The  1955 Cadillac Eldorado and its 270 HP twin 4-barrel V-8.  In all domestic V-8s,
only the Chrysler 300 and the Packard Caribbean exceeded it in power.

1953-1960 Cadillac
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Bonus – 1953-60 Cadillac V-8 Engines

Cadillac Goes Hot Rod – 1953 through 1960

Flashback to 1955 . . .

We surely know that performance brings excitement to a brand – heck it’s been going on since the automobile was invented. But luxury brands didn’t seem to be interested in promoting performance in the early 50s. Well, they talked about their new OHV V-8s but it was more a “state of the art” expression rather than a performance pitch.

Why then did Chrysler and Cadillac suddenly put a performance model out there, starting in 1955: the Chrysler 300 is one and well known, but Cadillac? Yes Cadillac had a performance car too and it was called the Eldorado! We all know about the 300’s 300 HP and it’s being touted in advertising of the day. But sitting right there was Caddy’s entry with 270 horsepower at 4800 RPM and two Rochester 4GC four-barrel carbs!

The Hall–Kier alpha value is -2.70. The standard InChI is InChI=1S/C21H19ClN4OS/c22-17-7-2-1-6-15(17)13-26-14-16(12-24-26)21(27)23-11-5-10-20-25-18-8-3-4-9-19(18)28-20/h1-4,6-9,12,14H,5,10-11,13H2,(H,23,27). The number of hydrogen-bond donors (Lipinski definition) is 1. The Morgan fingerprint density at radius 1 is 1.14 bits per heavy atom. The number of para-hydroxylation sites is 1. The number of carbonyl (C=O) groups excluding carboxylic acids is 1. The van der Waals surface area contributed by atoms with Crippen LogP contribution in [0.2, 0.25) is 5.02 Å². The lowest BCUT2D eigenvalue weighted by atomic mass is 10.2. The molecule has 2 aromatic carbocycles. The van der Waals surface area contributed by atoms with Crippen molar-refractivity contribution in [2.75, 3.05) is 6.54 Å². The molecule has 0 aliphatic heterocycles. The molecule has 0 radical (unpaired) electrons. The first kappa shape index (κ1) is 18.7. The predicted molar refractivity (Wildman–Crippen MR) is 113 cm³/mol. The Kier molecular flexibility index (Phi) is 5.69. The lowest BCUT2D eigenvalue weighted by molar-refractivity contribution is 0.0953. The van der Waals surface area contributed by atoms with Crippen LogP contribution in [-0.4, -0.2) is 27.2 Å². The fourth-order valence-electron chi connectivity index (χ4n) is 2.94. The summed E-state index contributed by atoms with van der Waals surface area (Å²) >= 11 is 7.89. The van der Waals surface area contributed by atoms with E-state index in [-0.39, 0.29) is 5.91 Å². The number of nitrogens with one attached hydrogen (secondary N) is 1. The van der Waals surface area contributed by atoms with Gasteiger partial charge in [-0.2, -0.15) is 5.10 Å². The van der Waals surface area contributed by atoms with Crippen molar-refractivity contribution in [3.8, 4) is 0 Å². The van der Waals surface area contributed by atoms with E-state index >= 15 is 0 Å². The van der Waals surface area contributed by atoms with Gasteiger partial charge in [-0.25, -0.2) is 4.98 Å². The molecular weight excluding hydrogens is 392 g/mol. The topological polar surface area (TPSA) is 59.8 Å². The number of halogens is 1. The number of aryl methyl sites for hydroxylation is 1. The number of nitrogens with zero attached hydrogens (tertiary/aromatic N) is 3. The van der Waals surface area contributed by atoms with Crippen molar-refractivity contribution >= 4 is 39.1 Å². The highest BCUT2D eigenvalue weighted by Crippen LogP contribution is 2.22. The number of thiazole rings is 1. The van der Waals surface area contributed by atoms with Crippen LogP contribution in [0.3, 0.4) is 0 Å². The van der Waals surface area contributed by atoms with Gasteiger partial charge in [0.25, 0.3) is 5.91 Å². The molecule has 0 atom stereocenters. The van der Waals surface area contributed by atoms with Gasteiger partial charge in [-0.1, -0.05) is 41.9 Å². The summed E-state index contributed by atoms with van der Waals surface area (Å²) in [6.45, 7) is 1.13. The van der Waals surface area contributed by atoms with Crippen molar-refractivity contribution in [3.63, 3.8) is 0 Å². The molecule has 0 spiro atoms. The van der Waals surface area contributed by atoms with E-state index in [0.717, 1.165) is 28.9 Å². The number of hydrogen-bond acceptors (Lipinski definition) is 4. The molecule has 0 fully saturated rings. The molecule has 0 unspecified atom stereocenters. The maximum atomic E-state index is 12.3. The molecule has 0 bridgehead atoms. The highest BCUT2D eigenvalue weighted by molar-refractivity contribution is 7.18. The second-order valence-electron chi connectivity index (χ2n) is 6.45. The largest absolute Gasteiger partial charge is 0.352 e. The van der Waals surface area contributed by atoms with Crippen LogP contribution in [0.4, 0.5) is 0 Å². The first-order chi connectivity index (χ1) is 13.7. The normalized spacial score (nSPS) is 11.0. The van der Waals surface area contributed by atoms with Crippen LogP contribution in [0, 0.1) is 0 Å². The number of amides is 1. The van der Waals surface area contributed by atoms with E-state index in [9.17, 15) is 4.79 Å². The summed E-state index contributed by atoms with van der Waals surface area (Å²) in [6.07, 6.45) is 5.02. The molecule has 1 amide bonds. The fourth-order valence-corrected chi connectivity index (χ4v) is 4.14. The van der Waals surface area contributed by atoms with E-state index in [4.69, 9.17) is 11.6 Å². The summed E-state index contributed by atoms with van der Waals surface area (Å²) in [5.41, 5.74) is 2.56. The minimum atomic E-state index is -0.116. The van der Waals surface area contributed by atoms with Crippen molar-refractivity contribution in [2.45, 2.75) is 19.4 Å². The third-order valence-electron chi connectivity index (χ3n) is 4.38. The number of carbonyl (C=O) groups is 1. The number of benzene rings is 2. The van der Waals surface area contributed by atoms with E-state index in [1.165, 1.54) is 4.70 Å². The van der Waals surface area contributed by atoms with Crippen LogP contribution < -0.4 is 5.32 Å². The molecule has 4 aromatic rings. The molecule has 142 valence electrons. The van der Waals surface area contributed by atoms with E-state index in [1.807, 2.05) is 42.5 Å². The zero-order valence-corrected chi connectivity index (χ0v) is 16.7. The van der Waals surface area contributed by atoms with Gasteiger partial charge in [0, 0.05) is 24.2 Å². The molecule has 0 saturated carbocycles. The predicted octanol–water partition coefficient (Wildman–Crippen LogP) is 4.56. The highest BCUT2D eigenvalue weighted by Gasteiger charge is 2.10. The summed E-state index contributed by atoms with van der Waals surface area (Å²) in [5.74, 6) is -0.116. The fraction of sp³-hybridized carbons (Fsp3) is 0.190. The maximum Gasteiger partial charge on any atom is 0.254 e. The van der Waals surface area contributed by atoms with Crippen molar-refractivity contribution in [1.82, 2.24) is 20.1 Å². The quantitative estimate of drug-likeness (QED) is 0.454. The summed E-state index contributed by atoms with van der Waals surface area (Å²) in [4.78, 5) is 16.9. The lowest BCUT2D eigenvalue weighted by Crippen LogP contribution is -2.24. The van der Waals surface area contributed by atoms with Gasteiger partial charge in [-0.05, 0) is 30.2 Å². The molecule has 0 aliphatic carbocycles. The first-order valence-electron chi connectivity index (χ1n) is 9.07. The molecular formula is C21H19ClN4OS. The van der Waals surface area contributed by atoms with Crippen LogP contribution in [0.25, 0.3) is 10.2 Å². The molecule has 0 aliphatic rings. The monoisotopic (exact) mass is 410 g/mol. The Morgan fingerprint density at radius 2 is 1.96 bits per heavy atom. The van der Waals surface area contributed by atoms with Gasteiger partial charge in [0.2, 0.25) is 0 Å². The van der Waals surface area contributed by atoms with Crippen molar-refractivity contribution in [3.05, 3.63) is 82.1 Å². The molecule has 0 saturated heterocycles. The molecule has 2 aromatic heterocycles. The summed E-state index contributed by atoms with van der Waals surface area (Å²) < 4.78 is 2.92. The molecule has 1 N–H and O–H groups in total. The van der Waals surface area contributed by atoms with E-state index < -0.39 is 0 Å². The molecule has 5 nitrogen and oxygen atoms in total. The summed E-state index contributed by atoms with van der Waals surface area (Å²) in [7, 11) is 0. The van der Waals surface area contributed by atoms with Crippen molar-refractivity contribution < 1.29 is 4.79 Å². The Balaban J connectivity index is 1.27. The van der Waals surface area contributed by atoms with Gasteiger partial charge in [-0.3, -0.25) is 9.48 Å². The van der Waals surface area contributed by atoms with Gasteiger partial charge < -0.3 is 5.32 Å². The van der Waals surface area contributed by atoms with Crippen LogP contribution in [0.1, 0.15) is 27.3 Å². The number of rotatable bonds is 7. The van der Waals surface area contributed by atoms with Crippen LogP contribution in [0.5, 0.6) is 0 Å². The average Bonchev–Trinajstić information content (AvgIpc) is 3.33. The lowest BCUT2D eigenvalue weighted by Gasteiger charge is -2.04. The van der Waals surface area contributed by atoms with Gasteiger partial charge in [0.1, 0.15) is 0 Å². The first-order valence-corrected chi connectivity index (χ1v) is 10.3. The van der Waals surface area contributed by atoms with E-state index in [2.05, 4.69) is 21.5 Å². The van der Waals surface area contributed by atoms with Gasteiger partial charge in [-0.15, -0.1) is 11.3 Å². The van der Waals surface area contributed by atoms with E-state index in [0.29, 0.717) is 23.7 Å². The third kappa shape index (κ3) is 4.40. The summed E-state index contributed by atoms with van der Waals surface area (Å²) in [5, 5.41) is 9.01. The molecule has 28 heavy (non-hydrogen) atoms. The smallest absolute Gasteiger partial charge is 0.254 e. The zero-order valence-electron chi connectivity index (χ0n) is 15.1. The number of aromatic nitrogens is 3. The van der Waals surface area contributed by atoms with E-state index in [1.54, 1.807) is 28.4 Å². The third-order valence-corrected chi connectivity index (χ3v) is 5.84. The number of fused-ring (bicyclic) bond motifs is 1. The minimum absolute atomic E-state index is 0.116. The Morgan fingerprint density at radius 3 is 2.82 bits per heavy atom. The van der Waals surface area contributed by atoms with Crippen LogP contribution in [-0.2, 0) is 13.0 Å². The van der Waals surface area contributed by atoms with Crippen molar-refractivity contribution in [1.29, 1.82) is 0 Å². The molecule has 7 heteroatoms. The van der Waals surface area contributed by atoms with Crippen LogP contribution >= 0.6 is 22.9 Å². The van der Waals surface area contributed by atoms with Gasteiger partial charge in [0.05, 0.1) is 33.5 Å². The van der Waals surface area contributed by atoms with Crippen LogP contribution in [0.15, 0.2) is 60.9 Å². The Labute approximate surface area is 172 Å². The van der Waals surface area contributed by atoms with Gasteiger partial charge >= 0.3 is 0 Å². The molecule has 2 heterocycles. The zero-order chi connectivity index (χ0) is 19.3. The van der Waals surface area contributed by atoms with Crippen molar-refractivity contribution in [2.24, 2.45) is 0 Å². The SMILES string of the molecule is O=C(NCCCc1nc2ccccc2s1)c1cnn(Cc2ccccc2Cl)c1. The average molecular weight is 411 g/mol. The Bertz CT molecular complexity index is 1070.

Why would both performance cars suddenly appear – it wasn’t as if people weren’t buying Hemi V-8 Chryslers and OHV Cadillacs as fast as they were produced, so what prompted these to prestige brands to pop out a performance car? We think we know . . . Lincoln. You see Lincoln decided that instead of just touting the technology of their V-8, they were going to go racing.  And consecutive 1, 2, 3, finishes in the Panamerican Road race in ’52 ’53 and ’54 established the car’s performance potential. By 1953, Lincoln’s sales had almost doubled and we’re sure that Cadillac and Chrysler took notice.

The Eldorado, in production since 1953, was merely a custom coach Series 62 convertible through 1954. The perky Cadillac V-8 installed in this car was fine – but it relied on its design to move the Cadillac line of cars along. That was no different at Chrysler. The decision to up-engine the Eldorado had to be based upon the idea that this car now had to be not only unique from the regular car line in styling, but it had to have performance to match, and it had to go head-to-head with the Chrysler 300.

Whether the same buyer checked out both the Chrysler and the Cadillac, we’ll never know – but it worked for Cadillac, with the sales of the Eldorado jumping from 2,150 in 1954 to 3,950 in 1955 and topping out at 6,050 in 1956!  Those sales – of a much more expensive Eldorado overshadowed the Chrysler 300 by almost 5 to 1 in 1956!

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